Harnessing the revival in commercial shipbuilding
One of the really encouraging features of the report is the revival of some commercial shipbuilding and repair in the UK. Cammel Laird (Birkenhead), Babcock (Appledore) and Ferguson (Glasgow) have been able to win new-build contracts in open competition and have ‘no single customer dependency culture’ (are you listening BAES?) In contrast to the childish unions, silly demarcation practices and moribund management that helped destroy the industry in the 1970s, these yards have an entrepreneurial spirit with flexible skilled labour methods and the ability to manage fluctuating workloads. With a weak pound there is further opportunity for these yards to really expand and start winning foreign orders again. In addition A&P (Falmouth, Tyne/Tees) Babcock (Devonport & Rosyth) and Harland & Wolff (Belfast) also have much potential that could be harnessed for future naval shipbuilding.
The report recognises the national engineering skills shortage with an average age in the shipbuilding workforce around the mid-40s. More young people must be attracted into the job with more opportunities for training and apprenticeships. The harsh reality is that without a new wave of young engineering talent both the RN and the defence industries face a bleak future.
Sir John is keen to see shipbuilding follow the lead of other successful UK manufacturers by further embracing digital engineering technology and robotics. These techniques deliver spectacular efficiencies when constructing multiple identical units. Larger numbers of warship orders for the RN and for export would therefore make even greater savings. BAES Maritime division receives a polite rebuke from Sir John who says the Type 26 program should be used by the company to considerably improve its efficiency. It must become globally competitive, instead of being subsidised up by the British taxpayer.
The report endorses the establishment of a ‘Centre of naval excellence’ to share best practice and standards across the warship construction industry. It would also act as a single point of contact between government and industry instead of the multiple forums that exist currently. Sir John is also keen that emerging UK commercial shipbuilding capability is used to build RFA vessels. The controversial project to build four RFA tankers abroad looks unlikely to be repeated. The DSME ship yard in South Korea incorrectly installed electrical cabling which has seriously delayed delivery of the first vessel, not helping the cause of those advocating cheaper overseas construction. It seems likely the three solid stores support ships planned for the RFA will be constructed in the UK.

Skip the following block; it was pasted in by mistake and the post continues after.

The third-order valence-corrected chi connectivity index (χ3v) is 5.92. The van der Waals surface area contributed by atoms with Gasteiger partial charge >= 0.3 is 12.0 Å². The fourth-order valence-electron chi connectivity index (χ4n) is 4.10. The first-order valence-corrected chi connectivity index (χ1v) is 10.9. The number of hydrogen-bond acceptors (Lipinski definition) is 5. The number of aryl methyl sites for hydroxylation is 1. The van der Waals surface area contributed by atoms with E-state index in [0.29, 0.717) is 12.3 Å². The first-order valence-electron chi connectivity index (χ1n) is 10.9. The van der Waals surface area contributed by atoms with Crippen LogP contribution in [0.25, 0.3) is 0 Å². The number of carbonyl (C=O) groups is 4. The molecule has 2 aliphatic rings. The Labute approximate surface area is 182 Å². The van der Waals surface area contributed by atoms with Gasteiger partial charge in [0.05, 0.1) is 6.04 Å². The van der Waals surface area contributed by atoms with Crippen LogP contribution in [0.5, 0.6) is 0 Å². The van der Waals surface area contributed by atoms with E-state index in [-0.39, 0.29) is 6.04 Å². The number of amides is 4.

Done in the right way, merchant ship conversions can offer great value for money to the navy. The report is critical of recent reluctance to consider this option. RFA Argus and RFA Diligence are good examples of this practice, both dating back to 1982 and which could be replaced in a similar manner. It would be helpful to see more willingness to adapt merchant ships that could act as force multipliers. As long range, off-board unmanned systems develop there is the another opportunity to use simple merchant conversions as motherships.
Amongst independent observers there is cynicism about whether any of the recommendations of the report will be implemented at all. Most of the issues highlighted have long been known but nothing has been done for years. By commissioning the report, the Treasury has at least created a roadmap to escape the current shipbuilding malaise which will be difficult to ignore. It is now up to government to properly fund, endorse and enforce the recommendations when it formulates and implements the actual shipbuilding strategy next year. Should those in power be bold enough to do so, it would go a long way to reviving the RN and have great benefits to UK industry.
- UK National Shipbuilding Strategy: an independent report (Gov.uk)
- Type 31 Frigate – unwanted child of austerity or bright hope for a larger fleet? (Save the Royal Navy)
- Olympics-style experts may oversee building of Trident successor (Telegraph)
- New shipbuilding plan will keep Royal Navy in the global elite, says First Sea Lord (Portsmouth News)